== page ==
Our patients who struggle with chronic acne would not find it amusing if we tried to tell that that there could be something positive about the condition. Acne is unsightly at best, and can also cause physical and emotional scars. But a recent study says bad skin now, could mean younger skin later.
First the science
Researchers from King’s College London have found evidence suggesting that the tendency to maintain youthful skin is linked to the length of our “telomeres.” And as it turns out, people with acne have longer ones, meaning their cells may be protected against aging, according to the lead dermatologist in the study.
But there have long been observations from experts
Skin care professionals have always noticed that some patients have skin that ages more slowly than others. Acne patients often have oiler skin, and as they age, the oil can help keep skin looking plumper and less lined. But now researchers are confirming those observations, and they’ve finally figured out why.
The truth about telomeres
Telomeres are the protective “caps” at the ends of white blood cells, but they gradually break down, shrink, age and die — a normal part of growth and aging. But the length of telomeres appears to be longer in people who have acne so that the deterioration that contributes to visibly older skin, like wrinkles and fat loss, is slowed down.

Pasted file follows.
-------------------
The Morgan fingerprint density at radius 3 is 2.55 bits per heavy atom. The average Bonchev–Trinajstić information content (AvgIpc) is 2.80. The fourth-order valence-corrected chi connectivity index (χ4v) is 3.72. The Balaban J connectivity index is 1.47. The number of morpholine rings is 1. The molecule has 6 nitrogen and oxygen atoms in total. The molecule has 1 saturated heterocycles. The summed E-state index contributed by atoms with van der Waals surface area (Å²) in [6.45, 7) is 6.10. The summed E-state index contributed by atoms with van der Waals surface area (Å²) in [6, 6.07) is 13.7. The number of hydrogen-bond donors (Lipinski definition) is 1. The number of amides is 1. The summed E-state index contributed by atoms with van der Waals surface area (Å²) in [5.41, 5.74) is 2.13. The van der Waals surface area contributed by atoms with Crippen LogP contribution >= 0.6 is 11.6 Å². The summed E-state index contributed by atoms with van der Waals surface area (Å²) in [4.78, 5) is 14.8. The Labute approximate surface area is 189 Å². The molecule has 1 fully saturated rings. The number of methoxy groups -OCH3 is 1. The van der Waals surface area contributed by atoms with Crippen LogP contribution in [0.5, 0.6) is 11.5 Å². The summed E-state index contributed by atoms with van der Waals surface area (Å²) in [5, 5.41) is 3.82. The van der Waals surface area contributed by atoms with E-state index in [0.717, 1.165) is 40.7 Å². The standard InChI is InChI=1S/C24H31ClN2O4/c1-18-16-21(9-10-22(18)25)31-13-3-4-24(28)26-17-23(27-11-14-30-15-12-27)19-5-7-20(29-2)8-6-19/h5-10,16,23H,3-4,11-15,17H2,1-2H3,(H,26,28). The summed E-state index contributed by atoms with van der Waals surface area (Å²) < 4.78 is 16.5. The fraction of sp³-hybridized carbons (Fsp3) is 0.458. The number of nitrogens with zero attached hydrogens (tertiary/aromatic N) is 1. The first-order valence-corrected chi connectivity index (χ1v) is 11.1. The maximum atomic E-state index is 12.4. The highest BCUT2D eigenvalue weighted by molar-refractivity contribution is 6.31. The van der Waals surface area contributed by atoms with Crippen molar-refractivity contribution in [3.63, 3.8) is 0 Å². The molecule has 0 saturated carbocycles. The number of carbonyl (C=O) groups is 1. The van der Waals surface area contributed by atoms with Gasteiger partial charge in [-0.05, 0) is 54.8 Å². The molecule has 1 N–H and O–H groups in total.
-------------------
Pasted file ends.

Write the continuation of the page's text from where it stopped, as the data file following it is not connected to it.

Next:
This one is a stretch, but…
Based on longer telomeres and their relation to skin aging, these researchers think that in addition to extending the youth of skin, long telomeres might also increase life span. It stands to reason that if cells or certain people are aging more slowly, then their bodies should also be aging more slowly. Further research will be necessary to confirm this hypothesis, however.
Enjoy more youthful-looking skin either way
Our acne patients aren’t likely to begin considering themselves genetically blessed, but Aura is here to help. Whether or not you’ve had acne, today’s treatments and procedures can help improve your skin’s appearance, and it can start with a phone call. Make your appointment today: (415) 788-3800.